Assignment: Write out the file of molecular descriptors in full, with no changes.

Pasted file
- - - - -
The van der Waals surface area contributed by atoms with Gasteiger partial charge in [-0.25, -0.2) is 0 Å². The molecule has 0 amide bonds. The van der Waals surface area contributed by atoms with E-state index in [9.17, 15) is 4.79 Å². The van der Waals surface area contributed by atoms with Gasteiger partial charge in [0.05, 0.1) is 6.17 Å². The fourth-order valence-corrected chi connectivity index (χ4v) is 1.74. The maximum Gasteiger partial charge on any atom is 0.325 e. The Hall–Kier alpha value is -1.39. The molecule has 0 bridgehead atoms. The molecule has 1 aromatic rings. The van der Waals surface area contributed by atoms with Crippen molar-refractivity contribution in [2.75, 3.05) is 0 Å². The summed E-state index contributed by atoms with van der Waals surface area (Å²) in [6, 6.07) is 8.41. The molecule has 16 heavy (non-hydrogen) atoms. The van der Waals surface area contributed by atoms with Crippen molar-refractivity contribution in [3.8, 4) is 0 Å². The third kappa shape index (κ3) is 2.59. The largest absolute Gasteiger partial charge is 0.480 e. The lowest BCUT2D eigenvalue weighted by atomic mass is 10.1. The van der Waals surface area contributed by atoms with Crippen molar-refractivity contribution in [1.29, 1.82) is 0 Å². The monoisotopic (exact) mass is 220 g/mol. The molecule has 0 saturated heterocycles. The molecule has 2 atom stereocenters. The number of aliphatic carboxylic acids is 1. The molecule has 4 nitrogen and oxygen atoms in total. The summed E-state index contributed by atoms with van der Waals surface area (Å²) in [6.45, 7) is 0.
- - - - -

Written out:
The van der Waals surface area contributed by atoms with Gasteiger partial charge in [-0.25, -0.2) is 0 Å². The molecule has 0 amide bonds. The van der Waals surface area contributed by atoms with E-state index in [9.17, 15) is 4.79 Å². The van der Waals surface area contributed by atoms with Gasteiger partial charge in [0.05, 0.1) is 6.17 Å². The fourth-order valence-corrected chi connectivity index (χ4v) is 1.74. The maximum Gasteiger partial charge on any atom is 0.325 e. The Hall–Kier alpha value is -1.39. The molecule has 0 bridgehead atoms. The molecule has 1 aromatic rings. The van der Waals surface area contributed by atoms with Crippen molar-refractivity contribution in [2.75, 3.05) is 0 Å². The summed E-state index contributed by atoms with van der Waals surface area (Å²) in [6, 6.07) is 8.41. The molecule has 16 heavy (non-hydrogen) atoms. The van der Waals surface area contributed by atoms with Crippen molar-refractivity contribution in [3.8, 4) is 0 Å². The third kappa shape index (κ3) is 2.59. The largest absolute Gasteiger partial charge is 0.480 e. The lowest BCUT2D eigenvalue weighted by atomic mass is 10.1. The van der Waals surface area contributed by atoms with Crippen molar-refractivity contribution in [1.29, 1.82) is 0 Å². The monoisotopic (exact) mass is 220 g/mol. The molecule has 0 saturated heterocycles. The molecule has 2 atom stereocenters. The number of aliphatic carboxylic acids is 1. The molecule has 4 nitrogen and oxygen atoms in total. The summed E-state index contributed by atoms with van der Waals surface area (Å²) in [6.45, 7) is 0.